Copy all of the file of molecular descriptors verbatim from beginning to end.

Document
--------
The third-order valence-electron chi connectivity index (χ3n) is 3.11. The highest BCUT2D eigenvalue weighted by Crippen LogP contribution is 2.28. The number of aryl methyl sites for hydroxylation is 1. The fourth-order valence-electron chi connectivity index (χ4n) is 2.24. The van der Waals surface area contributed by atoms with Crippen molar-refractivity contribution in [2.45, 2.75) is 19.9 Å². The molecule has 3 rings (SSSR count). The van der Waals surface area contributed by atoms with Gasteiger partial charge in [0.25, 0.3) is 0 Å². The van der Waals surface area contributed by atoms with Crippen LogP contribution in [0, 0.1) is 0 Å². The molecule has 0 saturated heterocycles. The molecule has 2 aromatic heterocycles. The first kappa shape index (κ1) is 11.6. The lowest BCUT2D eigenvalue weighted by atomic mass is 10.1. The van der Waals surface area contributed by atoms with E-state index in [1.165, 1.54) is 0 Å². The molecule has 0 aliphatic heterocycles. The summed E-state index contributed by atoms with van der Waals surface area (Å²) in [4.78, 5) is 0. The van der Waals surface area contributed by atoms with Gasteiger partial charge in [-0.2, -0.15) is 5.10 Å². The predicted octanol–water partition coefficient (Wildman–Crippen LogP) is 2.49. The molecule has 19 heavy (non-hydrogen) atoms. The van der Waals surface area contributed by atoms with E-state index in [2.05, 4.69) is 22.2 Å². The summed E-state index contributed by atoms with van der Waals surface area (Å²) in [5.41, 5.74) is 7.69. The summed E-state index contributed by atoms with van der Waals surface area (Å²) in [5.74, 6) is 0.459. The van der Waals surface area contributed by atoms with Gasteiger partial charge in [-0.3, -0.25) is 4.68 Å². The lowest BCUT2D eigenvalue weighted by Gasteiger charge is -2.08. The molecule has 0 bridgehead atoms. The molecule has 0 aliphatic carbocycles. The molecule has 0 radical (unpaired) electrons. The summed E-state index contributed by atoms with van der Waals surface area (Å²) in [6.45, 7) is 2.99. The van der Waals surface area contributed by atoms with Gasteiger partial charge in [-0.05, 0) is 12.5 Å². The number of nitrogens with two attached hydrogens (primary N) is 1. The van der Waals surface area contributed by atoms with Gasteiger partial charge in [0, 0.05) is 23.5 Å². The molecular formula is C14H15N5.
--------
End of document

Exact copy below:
The third-order valence-electron chi connectivity index (χ3n) is 3.11. The highest BCUT2D eigenvalue weighted by Crippen LogP contribution is 2.28. The number of aryl methyl sites for hydroxylation is 1. The fourth-order valence-electron chi connectivity index (χ4n) is 2.24. The van der Waals surface area contributed by atoms with Crippen molar-refractivity contribution in [2.45, 2.75) is 19.9 Å². The molecule has 3 rings (SSSR count). The van der Waals surface area contributed by atoms with Gasteiger partial charge in [0.25, 0.3) is 0 Å². The van der Waals surface area contributed by atoms with Crippen LogP contribution in [0, 0.1) is 0 Å². The molecule has 0 saturated heterocycles. The molecule has 2 aromatic heterocycles. The first kappa shape index (κ1) is 11.6. The lowest BCUT2D eigenvalue weighted by atomic mass is 10.1. The van der Waals surface area contributed by atoms with E-state index in [1.165, 1.54) is 0 Å². The molecule has 0 aliphatic heterocycles. The summed E-state index contributed by atoms with van der Waals surface area (Å²) in [4.78, 5) is 0. The van der Waals surface area contributed by atoms with Gasteiger partial charge in [-0.2, -0.15) is 5.10 Å². The predicted octanol–water partition coefficient (Wildman–Crippen LogP) is 2.49. The molecule has 19 heavy (non-hydrogen) atoms. The van der Waals surface area contributed by atoms with E-state index in [2.05, 4.69) is 22.2 Å². The summed E-state index contributed by atoms with van der Waals surface area (Å²) in [5.41, 5.74) is 7.69. The summed E-state index contributed by atoms with van der Waals surface area (Å²) in [5.74, 6) is 0.459. The van der Waals surface area contributed by atoms with Gasteiger partial charge in [-0.3, -0.25) is 4.68 Å². The lowest BCUT2D eigenvalue weighted by Gasteiger charge is -2.08. The molecule has 0 bridgehead atoms. The molecule has 0 aliphatic carbocycles. The molecule has 0 radical (unpaired) electrons. The summed E-state index contributed by atoms with van der Waals surface area (Å²) in [6.45, 7) is 2.99. The van der Waals surface area contributed by atoms with Gasteiger partial charge in [-0.05, 0) is 12.5 Å². The number of nitrogens with two attached hydrogens (primary N) is 1. The van der Waals surface area contributed by atoms with Gasteiger partial charge in [0, 0.05) is 23.5 Å². The molecular formula is C14H15N5.